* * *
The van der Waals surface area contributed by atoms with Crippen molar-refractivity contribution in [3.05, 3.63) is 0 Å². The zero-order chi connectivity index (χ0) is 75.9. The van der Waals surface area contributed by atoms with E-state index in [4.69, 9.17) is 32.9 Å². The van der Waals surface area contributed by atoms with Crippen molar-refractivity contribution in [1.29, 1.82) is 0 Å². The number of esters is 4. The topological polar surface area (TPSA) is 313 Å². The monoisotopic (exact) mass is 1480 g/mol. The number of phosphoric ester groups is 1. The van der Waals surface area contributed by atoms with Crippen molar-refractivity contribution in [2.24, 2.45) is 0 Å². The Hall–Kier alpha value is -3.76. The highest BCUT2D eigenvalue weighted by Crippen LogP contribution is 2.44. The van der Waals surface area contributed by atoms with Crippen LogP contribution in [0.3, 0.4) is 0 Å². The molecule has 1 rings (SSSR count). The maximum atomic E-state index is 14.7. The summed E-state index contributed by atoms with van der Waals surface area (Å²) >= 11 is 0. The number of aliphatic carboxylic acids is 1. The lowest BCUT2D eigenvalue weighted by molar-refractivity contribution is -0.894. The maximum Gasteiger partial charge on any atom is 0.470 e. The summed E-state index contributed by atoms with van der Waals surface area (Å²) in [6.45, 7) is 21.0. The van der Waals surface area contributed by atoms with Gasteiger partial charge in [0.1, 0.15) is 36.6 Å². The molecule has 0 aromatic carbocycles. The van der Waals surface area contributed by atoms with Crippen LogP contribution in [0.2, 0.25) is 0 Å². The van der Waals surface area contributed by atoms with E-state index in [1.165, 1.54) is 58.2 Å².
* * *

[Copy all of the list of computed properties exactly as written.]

The van der Waals surface area contributed by atoms with Crippen molar-refractivity contribution in [3.05, 3.63) is 0 Å². The zero-order chi connectivity index (χ0) is 75.9. The van der Waals surface area contributed by atoms with E-state index in [4.69, 9.17) is 32.9 Å². The van der Waals surface area contributed by atoms with Crippen molar-refractivity contribution in [1.29, 1.82) is 0 Å². The number of esters is 4. The topological polar surface area (TPSA) is 313 Å². The monoisotopic (exact) mass is 1480 g/mol. The number of phosphoric ester groups is 1. The van der Waals surface area contributed by atoms with Crippen molar-refractivity contribution in [2.24, 2.45) is 0 Å². The Hall–Kier alpha value is -3.76. The highest BCUT2D eigenvalue weighted by Crippen LogP contribution is 2.44. The van der Waals surface area contributed by atoms with Crippen LogP contribution in [0.3, 0.4) is 0 Å². The molecule has 1 rings (SSSR count). The maximum atomic E-state index is 14.7. The summed E-state index contributed by atoms with van der Waals surface area (Å²) >= 11 is 0. The number of aliphatic carboxylic acids is 1. The lowest BCUT2D eigenvalue weighted by molar-refractivity contribution is -0.894. The maximum Gasteiger partial charge on any atom is 0.470 e. The summed E-state index contributed by atoms with van der Waals surface area (Å²) in [6.45, 7) is 21.0. The van der Waals surface area contributed by atoms with Gasteiger partial charge in [0.1, 0.15) is 36.6 Å². The molecule has 0 aromatic carbocycles. The van der Waals surface area contributed by atoms with Crippen LogP contribution in [0.2, 0.25) is 0 Å². The van der Waals surface area contributed by atoms with E-state index in [1.165, 1.54) is 58.2 Å².